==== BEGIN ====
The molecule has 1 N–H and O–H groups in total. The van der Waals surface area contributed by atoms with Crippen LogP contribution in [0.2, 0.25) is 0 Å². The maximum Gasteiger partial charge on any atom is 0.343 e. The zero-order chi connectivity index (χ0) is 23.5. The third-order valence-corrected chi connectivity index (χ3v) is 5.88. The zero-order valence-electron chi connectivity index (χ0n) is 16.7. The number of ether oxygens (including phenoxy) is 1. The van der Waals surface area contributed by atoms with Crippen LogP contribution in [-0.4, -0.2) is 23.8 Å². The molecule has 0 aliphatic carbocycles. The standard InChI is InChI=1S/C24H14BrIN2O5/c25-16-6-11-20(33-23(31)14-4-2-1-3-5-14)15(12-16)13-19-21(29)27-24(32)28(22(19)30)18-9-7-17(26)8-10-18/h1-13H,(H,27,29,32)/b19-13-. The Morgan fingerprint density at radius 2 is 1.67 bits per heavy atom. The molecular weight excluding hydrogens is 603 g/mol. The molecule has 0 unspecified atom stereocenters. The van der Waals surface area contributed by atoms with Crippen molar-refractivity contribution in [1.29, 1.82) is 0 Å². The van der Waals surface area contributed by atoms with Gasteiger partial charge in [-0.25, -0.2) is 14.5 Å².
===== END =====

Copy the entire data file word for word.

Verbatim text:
The molecule has 1 N–H and O–H groups in total. The van der Waals surface area contributed by atoms with Crippen LogP contribution in [0.2, 0.25) is 0 Å². The maximum Gasteiger partial charge on any atom is 0.343 e. The zero-order chi connectivity index (χ0) is 23.5. The third-order valence-corrected chi connectivity index (χ3v) is 5.88. The zero-order valence-electron chi connectivity index (χ0n) is 16.7. The number of ether oxygens (including phenoxy) is 1. The van der Waals surface area contributed by atoms with Crippen LogP contribution in [-0.4, -0.2) is 23.8 Å². The molecule has 0 aliphatic carbocycles. The standard InChI is InChI=1S/C24H14BrIN2O5/c25-16-6-11-20(33-23(31)14-4-2-1-3-5-14)15(12-16)13-19-21(29)27-24(32)28(22(19)30)18-9-7-17(26)8-10-18/h1-13H,(H,27,29,32)/b19-13-. The Morgan fingerprint density at radius 2 is 1.67 bits per heavy atom. The molecular weight excluding hydrogens is 603 g/mol. The molecule has 0 unspecified atom stereocenters. The van der Waals surface area contributed by atoms with Crippen molar-refractivity contribution in [1.29, 1.82) is 0 Å². The van der Waals surface area contributed by atoms with Gasteiger partial charge in [-0.25, -0.2) is 14.5 Å².